Saturday, 20 July 2013

European Football Growth Fund

Following in the footsteps of the now infamous Elliot Short comes a similar tale of woe featuring a fraudster by the name of  Darren Thompson from Whitstable in Kent. He took £50k from his Mum, and £300k from his wife's family. One 'investor' alone lost 600k and 138 people in all were conned by the European Football Growth Fund.
The Daily Mail (they like this stuff) has the full story here. No mention on how his marriage is going.
A conman who convinced 138 people - including his own mother - to part with with a total of £6million in a football syndicate scam has been jailed.

Darren Thompson, 40, earned a six-figure salary as a chartered accountant in major city banks before setting up the 'guaranteed' syndicate, which saw him persuade his own and his wife's relatives, friends and co-workers to plough in hundreds of thousands of pounds.

Thompson, who even produced a glossy brochure of fake information that promised 'big returns', was jailed for four years and eight months at Canterbury Crown Court after admitting fraud by false representation.

Thompson's mother gave him £50,000 to put into the syndicate, while his wife Nina-Louise's family lost £300,000.
The former City worker earned £150,000 a year at banks including Barclays and Credit Suisse before establishing the European Football Growth Fund in 2004, the court heard.
Prosecutor Stuart Biggs told the court Thompson first started betting on Betfair in 2004 and thought he could 'play the system' to make big profits, but that as soon as the syndicate was set up he started losing heavily.
Martin Taylor, defending, said Thompson had no previous convictions and simply got carried away, believing he could claw back money with even bigger bets.

Mr Taylor told the court: 'He believed that these figures were predictable and it was not gambling.
'He had a system and did not consider himself to be a gambler as it was very much a situation where the risk was spread.'
Judge Heather Norton, jailing Thomspon for four years and eight months, told him: 'No doubt your investors were reassured by your background in football and investment and no doubt too by the glossy brochures which you provided.
'Unfortunately, indeed tragically as far as your investors were concerned, by the start of 2007 you could have been in no doubt at all that this scheme wasn't working.'
Thompson convinced ‘high roller’ colleagues in the City to part with anything from £30,000 to as much as £600,000 to join his ‘guaranteed’ football betting syndicate.

Thompson used dodgy bank statements which indicated the syndicate was making huge returns to help convince people to invest.

But he was actually ‘useless’ at betting, losing between 73 and 91 per cent of all bets staked over a six year period between 2004-2010.

The court heard how Thompson had deposited £4.1million into various betting accounts between April 2004 and October 2010.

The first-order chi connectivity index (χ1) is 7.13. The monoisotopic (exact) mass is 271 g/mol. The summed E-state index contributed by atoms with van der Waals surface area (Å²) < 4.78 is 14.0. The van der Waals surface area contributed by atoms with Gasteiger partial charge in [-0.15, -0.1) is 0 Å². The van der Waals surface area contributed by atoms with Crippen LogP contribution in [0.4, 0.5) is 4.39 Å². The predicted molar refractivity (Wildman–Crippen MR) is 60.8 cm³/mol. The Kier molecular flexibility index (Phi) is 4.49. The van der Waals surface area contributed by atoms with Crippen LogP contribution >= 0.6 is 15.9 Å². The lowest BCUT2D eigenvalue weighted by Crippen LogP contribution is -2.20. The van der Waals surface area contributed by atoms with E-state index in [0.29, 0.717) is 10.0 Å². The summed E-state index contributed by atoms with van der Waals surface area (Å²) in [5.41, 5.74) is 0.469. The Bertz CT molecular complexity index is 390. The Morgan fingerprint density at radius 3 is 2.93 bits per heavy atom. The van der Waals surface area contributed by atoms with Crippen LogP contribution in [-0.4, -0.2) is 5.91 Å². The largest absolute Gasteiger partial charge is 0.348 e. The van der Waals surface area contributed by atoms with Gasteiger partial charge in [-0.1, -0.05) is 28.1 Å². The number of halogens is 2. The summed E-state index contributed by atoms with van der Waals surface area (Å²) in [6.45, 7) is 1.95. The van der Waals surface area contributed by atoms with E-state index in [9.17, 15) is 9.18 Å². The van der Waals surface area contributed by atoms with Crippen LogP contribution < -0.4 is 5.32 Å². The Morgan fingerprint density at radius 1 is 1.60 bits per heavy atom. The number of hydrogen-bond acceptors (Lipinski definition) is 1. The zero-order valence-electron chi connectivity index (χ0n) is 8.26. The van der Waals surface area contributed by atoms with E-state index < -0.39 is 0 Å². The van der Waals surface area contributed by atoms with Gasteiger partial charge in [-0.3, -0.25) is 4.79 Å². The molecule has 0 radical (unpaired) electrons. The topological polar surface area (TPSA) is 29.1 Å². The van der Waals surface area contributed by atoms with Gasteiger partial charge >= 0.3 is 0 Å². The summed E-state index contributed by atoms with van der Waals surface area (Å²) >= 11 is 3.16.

He lost £3million of that money and withdrew just over £1million. The remaining £2million he held back from the accounts, he spent, the court heard.
Despite his heavy losses, Thompson still managed to live a lavish lifestyle, paying for a Las Vegas wedding to wife Nina-Louise and trips to South Africa and the United Arab Emirates.
He also accumulated a fleet of luxury cars including a Mercedes, a Jaguar, a Porsche and a 4x4.
Some of his victims were forced to remortgage their homes to pay for the ‘investment’, but were left with nothing after Thompson was snared.

One ‘investor’ lost a massive £600,000, but the average loss was around £40,000 among more than 100 people - most of them friends he met while working in London - duped by Thompson.

Officers from the Serious and Organised Crime Unit at Kent Police confirmed the unit had identified 138 victims of the betting scam.

They said Thompson ‘paid out’ to several investors in 2007, but only so they would invest more and to give the impression ‘the betting syndicate was doing well’.

Thompson pleaded guilty to fraud by false representation at Canterbury Crown Court and was jailed for four years and eight months yesterday.

Detective Constable Stuart Champion said today: 'Thompson abused the trust placed in him by some of his closest friends and investors.

'He provided them with fake data and drew up complex documents such as a declaration of trust to win them over and convince them to put their money in.

'Some of their money was invested into bets but they were never successful as Thompson never made a profit during the time he ran the syndicate.

'The rest of the money was spent by Thompson on holidays, his wedding and expensive cars while some of his investors struggled to make ends meet as a result.
'This sentence brings to a close a very complex case and I’d like thank those who came forward and the evidence we found was so compelling that Thompson had no choice but to admit the fraud.'

1 comment:

Baz said...

Greed can turn intelligent people into gullible mugs.